On Friday evening, Mayor Richard M. Daley will leave his 5th floor office in City Hall for the last time as Mayor of Chicago. After 22 years in office, Daley says he has no regrets, and on Monday he will pass the torch to mayor-elect Rahm Emanuel.
In an interview with the Associated Press this week, Daley said he is not worried about how history will judge him.
"I really don't worry about history," he said, defending the controversial parking meter privatization deal that infuriated many city residents. He also defended the overnight razing of Meigs Field.
Daley has his fans--and his critics--but one thing both can agree on is that Daley has transformed the look and feel of the city of Chicago. From planting thousands of trees on the city's historic boulevards to building Millennium Park, U.S. Senator Dick Durbin said Thursday that Daley's leadership has "transformed Chicago from a rustbelt manufacturing center to a cultural center."
But, as many know, there are some stains on Daley's Chicago legacy. His administration has torn through cash reserves that were supposed to last decades and the city may soon be as much as $1 billion in the red and students in Chicago's public high schools are as likely to drop out as they are to graduate.
And while the city's Loop and surrounding neighborhoods prospered in the past decade, areas on the city's South and West Sides lost population. Roughly 200,000 residents, many African Americans, left neighborhoods that didn't share in downtown's success.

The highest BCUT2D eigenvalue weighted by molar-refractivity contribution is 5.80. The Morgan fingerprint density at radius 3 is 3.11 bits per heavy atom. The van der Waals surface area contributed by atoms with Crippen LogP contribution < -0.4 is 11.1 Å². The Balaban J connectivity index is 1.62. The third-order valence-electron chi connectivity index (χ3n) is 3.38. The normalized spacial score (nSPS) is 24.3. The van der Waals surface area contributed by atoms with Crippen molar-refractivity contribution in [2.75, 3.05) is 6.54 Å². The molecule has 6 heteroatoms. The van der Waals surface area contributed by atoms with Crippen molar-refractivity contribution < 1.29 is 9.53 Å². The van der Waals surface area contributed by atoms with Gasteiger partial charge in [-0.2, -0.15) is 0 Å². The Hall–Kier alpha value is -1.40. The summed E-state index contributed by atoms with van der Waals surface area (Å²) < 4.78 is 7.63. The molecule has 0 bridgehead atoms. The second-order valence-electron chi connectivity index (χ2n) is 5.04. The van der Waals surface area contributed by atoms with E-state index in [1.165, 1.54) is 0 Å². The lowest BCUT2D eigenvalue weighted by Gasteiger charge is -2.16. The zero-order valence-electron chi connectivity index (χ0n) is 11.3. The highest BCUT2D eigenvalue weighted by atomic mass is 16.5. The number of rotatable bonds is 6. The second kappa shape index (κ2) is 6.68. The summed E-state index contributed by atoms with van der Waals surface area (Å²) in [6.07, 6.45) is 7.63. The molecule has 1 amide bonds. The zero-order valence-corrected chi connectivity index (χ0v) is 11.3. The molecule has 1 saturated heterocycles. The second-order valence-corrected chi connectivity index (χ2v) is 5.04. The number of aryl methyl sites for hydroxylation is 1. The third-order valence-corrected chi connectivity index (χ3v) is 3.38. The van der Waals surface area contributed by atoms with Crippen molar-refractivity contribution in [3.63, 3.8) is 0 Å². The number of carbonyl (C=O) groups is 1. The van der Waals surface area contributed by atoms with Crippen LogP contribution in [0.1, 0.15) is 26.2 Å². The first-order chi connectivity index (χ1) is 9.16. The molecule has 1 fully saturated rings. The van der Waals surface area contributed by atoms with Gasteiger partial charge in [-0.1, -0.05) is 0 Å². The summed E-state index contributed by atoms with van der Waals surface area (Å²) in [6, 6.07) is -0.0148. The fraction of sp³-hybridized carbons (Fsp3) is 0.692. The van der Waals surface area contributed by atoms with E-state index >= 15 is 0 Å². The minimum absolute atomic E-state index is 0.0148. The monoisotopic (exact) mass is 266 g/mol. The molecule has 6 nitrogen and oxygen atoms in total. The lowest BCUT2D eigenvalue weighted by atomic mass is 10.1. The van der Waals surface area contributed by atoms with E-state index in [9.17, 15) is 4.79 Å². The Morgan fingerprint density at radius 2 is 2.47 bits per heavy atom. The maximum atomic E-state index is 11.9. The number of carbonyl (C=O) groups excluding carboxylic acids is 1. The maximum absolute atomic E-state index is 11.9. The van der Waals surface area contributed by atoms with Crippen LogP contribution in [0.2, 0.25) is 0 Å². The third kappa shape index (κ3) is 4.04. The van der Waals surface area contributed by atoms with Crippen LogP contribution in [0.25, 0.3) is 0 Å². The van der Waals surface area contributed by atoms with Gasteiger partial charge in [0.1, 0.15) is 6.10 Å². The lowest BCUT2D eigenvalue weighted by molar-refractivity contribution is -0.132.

Often compared to his father, the late Chicago Mayor Richard J. Daley, he acknowledged his family's history, but wasn't afraid to make changes.
"You don't hand down policies from generation to generation, but you do hand down values," Daley said during his 1989 inaugural address . "As I take the oath my father took before me, I carry with me a love for our city and a zest for public service."
Also, no one could question the love Daley has for Chicago--where he will continue to work as a civilian.
The Chicago Sun-Times, which has run plenty of scathing editorials about Daley over the years, summed up the city's relationship with the mayor on Friday:
... But anybody who has lived long enough and been around enough knows what might have been. The Chicago of 2011 looks a far sight better than the Chicago of 1989. We have found that new sense of purpose, that larger vision.
We have stopped looking backward — enough already with that “City of Big Shoulders” stuff — and forged a forward-looking identity that is the envy of every other Northern Rust Belt city.
Can we say this without sounding naive? Can we say this without denying the enormous difficulties that beset us still?
We grew up together, Rich Daley and the City of Chicago. The man shaped the city and the city shaped the man.
On Friday, Daley continued his Neighborhood Appreciation Tour in Morgan Park on Thursday, and will later join the Chicago Bears to celebrate youth programs at Ogden Mega Park on the South Side, according to NBC Chicago.
"I've done my all," Daley said when announcing that he would not seek another term. "I've done my best. Now, I'm ready with my family to begin the new phase of our lives."